The collection is arranged in four series:
- Series I. Catharine Frazee and Vachel Thomas Lindsay, 1858-1940 (#1.1-16.2, F+D.1, OD.1, PD.1)
- ___Subseries A. Biographical and personal, 1858-1940 (#1.1-1.12)
- ___Subseries B. Correspondence, 1881-1957 (#1.13-16.2, F+D.1, OD.1, PD.1)
- Series II. Olive Lindsay Wakefield, 1858-1921 (#16.3-26.2, F+D.2, OD.2)
- ___Subseries A. Biographical and personal, 1892-1957 (#16.3-18.12)
- ___Subseries B. Correspondence, 1881-1957 (#18.13-26.2, F+D.2, OD.2)
- Series III. Other Family, 1839-1994 (#26.3-26.12)
- Series IV. Photographs, ca.1871-ca.1956 (#PD.2-PD.11)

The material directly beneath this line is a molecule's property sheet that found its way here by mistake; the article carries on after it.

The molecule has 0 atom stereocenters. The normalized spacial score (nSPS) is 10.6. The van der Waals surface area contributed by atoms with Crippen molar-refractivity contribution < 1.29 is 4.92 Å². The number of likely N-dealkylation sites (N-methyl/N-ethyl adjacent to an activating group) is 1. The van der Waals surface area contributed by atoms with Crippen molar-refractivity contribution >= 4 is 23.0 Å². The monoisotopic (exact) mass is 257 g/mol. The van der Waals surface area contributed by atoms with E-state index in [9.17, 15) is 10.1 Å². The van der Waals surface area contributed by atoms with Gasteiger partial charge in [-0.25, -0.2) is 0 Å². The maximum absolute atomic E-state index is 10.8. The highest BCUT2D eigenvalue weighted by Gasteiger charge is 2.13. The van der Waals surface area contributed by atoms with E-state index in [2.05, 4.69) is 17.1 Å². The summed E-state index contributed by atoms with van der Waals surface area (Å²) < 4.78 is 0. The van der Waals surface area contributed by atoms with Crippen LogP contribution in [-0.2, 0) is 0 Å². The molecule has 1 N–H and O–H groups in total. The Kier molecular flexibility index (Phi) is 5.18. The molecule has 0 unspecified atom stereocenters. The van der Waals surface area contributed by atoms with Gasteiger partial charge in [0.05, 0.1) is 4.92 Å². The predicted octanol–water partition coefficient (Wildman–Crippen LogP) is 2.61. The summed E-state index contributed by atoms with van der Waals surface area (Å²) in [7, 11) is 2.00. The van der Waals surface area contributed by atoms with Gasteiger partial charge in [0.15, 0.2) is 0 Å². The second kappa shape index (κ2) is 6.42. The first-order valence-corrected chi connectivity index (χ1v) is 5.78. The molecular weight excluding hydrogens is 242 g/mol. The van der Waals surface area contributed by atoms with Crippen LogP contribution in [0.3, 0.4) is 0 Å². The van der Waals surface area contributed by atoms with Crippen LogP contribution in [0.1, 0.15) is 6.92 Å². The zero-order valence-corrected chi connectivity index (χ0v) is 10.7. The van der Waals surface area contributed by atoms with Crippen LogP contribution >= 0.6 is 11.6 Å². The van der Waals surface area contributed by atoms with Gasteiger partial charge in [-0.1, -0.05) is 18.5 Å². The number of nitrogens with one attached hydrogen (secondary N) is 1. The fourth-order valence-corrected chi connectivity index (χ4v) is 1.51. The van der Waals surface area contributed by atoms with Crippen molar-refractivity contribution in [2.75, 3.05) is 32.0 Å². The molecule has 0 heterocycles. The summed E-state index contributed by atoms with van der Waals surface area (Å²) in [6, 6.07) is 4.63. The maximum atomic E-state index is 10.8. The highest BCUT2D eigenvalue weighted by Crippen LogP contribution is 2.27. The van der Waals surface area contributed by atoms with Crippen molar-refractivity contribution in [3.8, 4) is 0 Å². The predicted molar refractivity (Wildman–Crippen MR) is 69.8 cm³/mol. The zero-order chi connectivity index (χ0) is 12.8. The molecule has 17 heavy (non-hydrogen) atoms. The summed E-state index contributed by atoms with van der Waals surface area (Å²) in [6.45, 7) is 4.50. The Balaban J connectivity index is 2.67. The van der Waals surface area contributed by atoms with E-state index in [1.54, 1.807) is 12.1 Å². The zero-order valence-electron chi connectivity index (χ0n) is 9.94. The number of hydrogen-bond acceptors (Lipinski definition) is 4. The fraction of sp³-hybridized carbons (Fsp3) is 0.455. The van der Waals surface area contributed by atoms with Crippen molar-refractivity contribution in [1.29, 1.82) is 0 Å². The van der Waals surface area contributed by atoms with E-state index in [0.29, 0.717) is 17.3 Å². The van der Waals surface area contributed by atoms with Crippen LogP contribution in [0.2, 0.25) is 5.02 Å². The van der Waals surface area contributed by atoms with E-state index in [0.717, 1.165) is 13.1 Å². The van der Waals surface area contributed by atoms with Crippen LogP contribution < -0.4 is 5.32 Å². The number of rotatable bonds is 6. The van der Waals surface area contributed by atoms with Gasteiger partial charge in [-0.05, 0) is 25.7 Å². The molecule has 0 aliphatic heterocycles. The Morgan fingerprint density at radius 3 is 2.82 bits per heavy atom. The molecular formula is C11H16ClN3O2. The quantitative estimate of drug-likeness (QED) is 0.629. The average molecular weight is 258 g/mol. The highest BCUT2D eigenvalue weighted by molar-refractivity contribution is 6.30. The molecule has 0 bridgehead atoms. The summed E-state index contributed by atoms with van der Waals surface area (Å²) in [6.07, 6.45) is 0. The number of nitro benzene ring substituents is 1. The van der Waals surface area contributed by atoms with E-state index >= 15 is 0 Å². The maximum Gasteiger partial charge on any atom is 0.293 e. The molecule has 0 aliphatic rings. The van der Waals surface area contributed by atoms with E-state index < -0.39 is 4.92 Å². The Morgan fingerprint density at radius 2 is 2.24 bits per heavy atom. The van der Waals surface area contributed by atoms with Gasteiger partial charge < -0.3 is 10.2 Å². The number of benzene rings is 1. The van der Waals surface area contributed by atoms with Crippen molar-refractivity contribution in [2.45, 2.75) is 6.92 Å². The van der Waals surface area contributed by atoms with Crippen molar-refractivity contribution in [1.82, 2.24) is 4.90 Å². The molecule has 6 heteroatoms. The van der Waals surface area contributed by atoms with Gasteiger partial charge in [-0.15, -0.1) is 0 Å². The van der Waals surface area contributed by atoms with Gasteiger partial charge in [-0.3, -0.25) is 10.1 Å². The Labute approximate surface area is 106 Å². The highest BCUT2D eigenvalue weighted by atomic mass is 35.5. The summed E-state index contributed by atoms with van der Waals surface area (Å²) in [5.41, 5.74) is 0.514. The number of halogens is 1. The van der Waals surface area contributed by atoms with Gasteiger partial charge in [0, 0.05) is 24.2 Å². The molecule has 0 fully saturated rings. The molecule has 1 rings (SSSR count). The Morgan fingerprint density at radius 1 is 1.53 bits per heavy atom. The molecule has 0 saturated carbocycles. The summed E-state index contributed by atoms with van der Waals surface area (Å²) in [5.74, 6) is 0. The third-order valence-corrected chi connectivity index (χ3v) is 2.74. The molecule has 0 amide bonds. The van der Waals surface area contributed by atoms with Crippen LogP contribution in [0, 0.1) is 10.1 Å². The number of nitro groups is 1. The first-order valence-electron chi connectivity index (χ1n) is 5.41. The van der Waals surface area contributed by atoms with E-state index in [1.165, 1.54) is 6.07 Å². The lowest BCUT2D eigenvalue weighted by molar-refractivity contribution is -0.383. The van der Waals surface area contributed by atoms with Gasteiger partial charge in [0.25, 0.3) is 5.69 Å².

The Lindsay family additional papers contain correspondence, diaries, notes, calling cards, photographs, etc., documenting the lives of Catharine "Kate" Frazee, her husband, Vachel Thomas Lindsay, and their daughter, Olive Lindsay Wakefield. Folder titles were created by the archivist using notes provided by Olive's daughter, Catharine Wakefield Ward. Files were arranged by the archivist.Series I, CATHARINE FRAZEE AND VACHEL THOMAS LINDSAY, 1858-1940 (#1.1-16.2, F+D.1, OD.1, PD.1), includes correspondence, clippings, genealogical information, etc. It is arranged in two subseries.Subseries A, Biographical and personal, 1858-1940 (#1.1-1.12), contains clippings by and about Catharine and Vachel Thomas Lindsay, Lindsay family genealogical information, programs documenting Catharine's student activities, calling cards, etc. Also included is a scrapbook containing photographs of and letters from members of the Sunnyside Club, Vachel Thomas Lindsay's journal documenting the Lindsay's trip to Japan and China in 1914, and materials documenting Vachel Thomas Lindsay's medical education at Miami Medical College, including his 1869 dissertation on typhoid. Files are arranged alphabetically.Subseries B, Correspondence, 1881-1957 (#1.13-16.2, F+D.1, OD.1, PD.1), contains letters written to and from Catharine Frazee and Vachel Thomas Lindsay. Letters are mainly to Catharine from members of the Frazee and Lindsay families including Vachel Thomas' mother, Martha (Cave) Lindsay and siblings, Eudora "Dora" (Lindsay) South, and Nicholas Lindsay, as well as Catharine's parents, Ephraim Samuel (known as Samuel) and Frances (Austen) Frazee, and siblings Susan "Sue" (Frazee) Robinson, Isabelle "Belle" (Frazee) Campbell, Edward Austen (known as Austen) Frazee, Ephraim Frazee, John Paul Frazee, Lewis Andrew "Andie" Frazee, Frances "Fannie" (Frazee) Hamilton, and Mary Frazee. Also included are several letters from Catharine's great-uncle, Alexander William Doniphan, an influential soldier and attorney from Missouri who played a key role in the Mexican-American War and who prevented the summary execution of Mormon founder Joseph Smith during Missouri's Mormon War.Letters from members of the Frazee family, particularly Belle, contain details about daily life in Fayetteville and Rushville counties, particularly in Orange, Glenwood, and Rushville, Indiana. Letters contain news items, such as courtships, marriages, deaths, and illness, as well as local scandals. Illnesses mentioned include smallpox, consumption, scarlet fever, and typhoid. Accounts include lists of victims, the degree of seriousness of the affliction, and detailed accounts of the symptoms an individual suffered from, particularly in cases where the individual died. Many letters containing news of deaths include accounts of sitting with the deceased person's body, preparing bodies for burial, and reviews of funerals, including how well the funerals were attended and assessments of eulogies.More mundane details recorded in the Frazees' letters include accounts of recently accomplished household chores including sewing projects, cooking everyday and special occasion meals, house cleaning, and recent purchases as well as mentions of goods they need to purchase. The Frazees ran a successful farm and letters frequently contain financial details pertaining to the selling of animals as well as mentions of yearly animal slaughters.In addition to being a farmer, Ephraim Samuel Frazee was a preacher and letters frequently mention his travels to surrounding towns to preach. The Frazees were admirers of Alexander Campbell and their letters contain frequent mentions of their religious beliefs, criticisms of many of their neighbors' religious failings, and the efforts by the female members of the family to raise funds for missionary endeavors. It is unclear if they always attended the Christian Church (Disciples of Christ), but by the 1880s, there are mentions of the women in the family attending meetings and holding fundraisers for the Christian Woman's Board of Missions (CWBM).Letters to Vachel Thomas Lindsay, mostly dating from before his marriage to Catharine in 1876, include letters from his family, particularly his mother, Martha Cave Lindsay, sister, Eudora "Dora" Lindsay, brother, Nicholas Lindsay, and cousin, Kate (Lindsay) Henry; friends; and colleagues seeking advice on patient treatment or requesting payments for bills. Letters include local gossip on deaths, marriages, illnesses, and social events mainly in Warsaw and Lexington, Kentucky. Vachel financially supported the education of his siblings Eudora, Johnson, and Nicholas, and letters frequently contain updates on their progress and successes. Vachel was particularly close to Eudora and her letters often ask for Vachel's advice on her love life, family situations, and professional decisions. Eudora's letters also contain mentions of her friend and Vachel's future wife, "Kate" Frazee. Later letters from Eudora contain accounts of running the Excelsior Institute with her husband, Reverend James K. Polk, in Franklin, Kentucky, while raising her family.Early letters, particularly those from family members, also frequently comment on Vachel's love life, ranging from encouragement for him to find a wife to specific commentary on women Vachel was reported to be courting. Many letters contain mentions of "Ollie" (Olive W. Crouch), whom Vachel married in 1871. There are allusions to gossip slandering Crouch's reputation in the late-1860s. While the specifics aren't recorded, it appears the allegations and Crouch's continued association with the reported source of the gossip caused some concern among Vachel's family about Crouch's character. There are no letters mentioning Vachel's marriage to Crouch, which occurred sometime during the summer of 1871. According to Dennis Camp's biography of Nicholas Vachel Lindsay, Uncle Boy: A Biography of Vachel Lindsay, Olive contracted tuberculosis before the marriage and began to suffer from mental illness. Vachel committed Olive to an asylum in August, but later brought her home to Kentucky, where she died August 30, 1871. Letters from 1871 document Vachel's struggle with the decision of whether or not to institutionalize Olive and includes several letters of sympathy following her death.Letters exchanged by Catharine and Vachel reveal their affection for each other and their children. There are several letters from Vachel to Catharine written during their 1875 European trip where he studied medicine in Germany while she and Eudora Lindsay South traveled throughout Europe. His letters include accounts of local sites, his living situation, and church services he attended. He also frequently implores Catharine to take safety precautions, such as not travelling after dark, and to take care of her health, particularly that she should be sure to get enough rest. Letters written by Vachel during their engagement year in 1876 reveal his enthusiasm over their impending marriage and reveal that Catharine had reservations about getting married, which he tried to overcome. After their marriage, correspondence between Vachel and Catharine generally covers periods of time when Catharine would visit her family in Indiana, taking the children with her. Catharine's letters express her regret that Vachel had to take care of himself; news of the children, particularly their health; and family news. Vachel's letters contain accounts of visits from neighbors and what and how much he has eaten for meals. He also expresses concern for Catharine and the children's health, often in conjunction with mentions of patients he has treated. Letters from Catharine often have letters written by their children, Olive Lindsay Wakefield and Nicholas Vachel Lindsay, enclosed.Letters from Olive Lindsay Wakefield to her parents document her experiences at Hiram College, the New England Conservatory, and as a missionary in China. Letters from Hiram College contain details of her life as a college student, including classes and classmates, including Nicholas Vachel Lindsay, who attended at the same time. Letters also include mentions of Wakefield's future husband, Paul Wakefield and document their courtship. From 1905 to 1927, the Wakefields lived in China, where Paul worked as a medical missionary. Wakefield's letters from China contain accounts of her children's activities and development, housekeeping in China, and Paul's activities. Her letters also include descriptions of people she met, including other missionaries and Chinese people.Letters are arranged alphabetically, then chronologically. Letters received by Catharine Frazee and Vachel Thomas Lindsay are maintained separately until 1877, the first year of their marriage.Series II, OLIVE LINDSAY WAKEFIELD, 1858-1921 (#16.3-26.2, F+D.2, OD.2), includes correspondence, diaries, drafts, clippings, notebooks, etc. It is arranged in two subseries.Subseries A, Biographical and personal, 1892-1957 (#16.3-18.12), includes diaries, address books, drafts, clippings, notebooks, etc. Diaries generally contain short entries detailing Wakefield's daily activities, including accounts of speeches she made. Diary entries in the diaries tend to be sporadic and some diaries contain only a small number of entries. In 1935, Edgar Lee Masters' biography of Nicholas Vachel Lindsay, Vachel Lindsay: A Poet in America was published. Wakefield was vehemently opposed to Masters' depiction of her brother, particularly details surrounding his upbringing. She decided to write a memoir of their childhood, but she never moved beyond recording several anecdotes, which can be found in this subseries in the folders titled "manuscript reminiscences" and "writings." Files are arranged alphabetically.Subseries B, Correspondence, 1881-1957 (#18.13-26.2, F+D.2, OD.2), contains letters written to and from Olive Lindsay Wakefield. Beginning in the 1940s, Wakefield began to transcribe letters she had in her possession that were written to and by her, as well as other members of the family, most of which contained details of Nicholas Vachel Lindsay's life. Wakefield kept multiple carbon copies of the transcriptions and included copies in letters she wrote, generally requesting that the recipient return the copies to her. No effort was made to remove the duplicate copies from the files. While some original letters are included in this collection, the majority of letters are carbon copies of letters. Catharine Wakefield Ward donated family papers to many repositories in addition to the Schlesinger Library, including Houghton Library, Hiram College, and the Atlanta-Fulton Public Library. It is likely that some of the original versions of letters represented in this subseries can be found in those collections. Files are arranged alphabetically and then chronologically.There are a small number of letters documenting Wakefield's life before 1930, most notably those from her father, Vachel Thomas Lindsay. His letters contain news of family activities, including Nicholas Vachel Lindsay's, and express his concern for Wakefield and her family living in China. Several letters from Lindsay also contain advice for Paul Wakefield on setting up hospitals, including regarding purchasing equipment such as industrial washing machines.Most of the correspondence dates from the 1930s to the 1950s and focuses on Wakefield's efforts to preserve and protect Nicholas Vachel Thomas' poetic reputation by objecting to published and proposed writings about him, relaying personal stories about him to friends and contacts in the literary world, and arranging to give lectures and poetry readings featuring his life and works. Wakefield's objection to Edgar Lee Masters' 1935 biography, Vachel Lindsay: A Poet in America, is expressed in letters to family, friends, and her contacts in the literary world, as well as in an open letter to Masters himself. She undertook a similar campaign against Mark Harris' 1952 biography, The City of Discontent: An Interpretative Biography of Vachel Lindsay. Wakefield also regularly corresponded with fans of Lindsay's work and encouraged their tributes, including the founding of the Vachel Lindsay Association.Through Nicholas Vachel Lindsay, Wakefield became acquainted with the poet, Langston Hughes. When Hughes was accused of being a member of the Communist party in the 1940s, Wakefield wrote to him to offer her support and admiration for his work. Wakefield also began to publically support Hughes through statements to the press and in letters to her contacts in the literary world. Much of her correspondence with Hughes, which continued for most of the remainder of her life, is represented in this collection through carbon copies made by Wakefield of both sides of the correspondence. Most of the original copies of the correspondence are held by the Archives Division of the Auburn Avenue Research Library on African American Culture and History in the Atlanta-Fulton Public Library System. Wakefield's correspondence with Hughes and her letters to others defending Hughes against the Communist accusations can be found in folders titled, "Langston Hughes communist accusations" as well as in the general correspondence files.Series III, OTHER FAMILY, 1839-1994 (#26.3-26.12), contains letters to members of the Frazee and Lindsay families; financial documents detailing rental income from the Lindsay family home in Springfield, Illinois; and a recollection of Nicholas Vachel Lindsay by his cousin, Eudora Lindsay South. Additional materials belonging to Nicholas Vachel Lindsay were given by Catharine Wakefield Ward to Houghton Library. Files are arranged alphabetically.Series IV, PHOTOGRAPHS, ca.1871-ca.1956 (#PD.2-PD.11), contains portraits of Catharine Frazee Lindsay, Vachel Thomas Lindsay, Olive Lindsay Wakefield and other members of the Lindsay family. A small number of photographs include Nicholas Vachel Thomas. Photographs are arranged alphabetically.Most of the photographs in this collection are or will be cataloged in VIA, Harvard University's Visual Information Access database. Others, referred to as "uncataloged" photographs, are not of sufficient research interest to warrant cataloging and are simply treated as part of the documents they accompany; they are marked on the back with an asterisk in square brackets [*].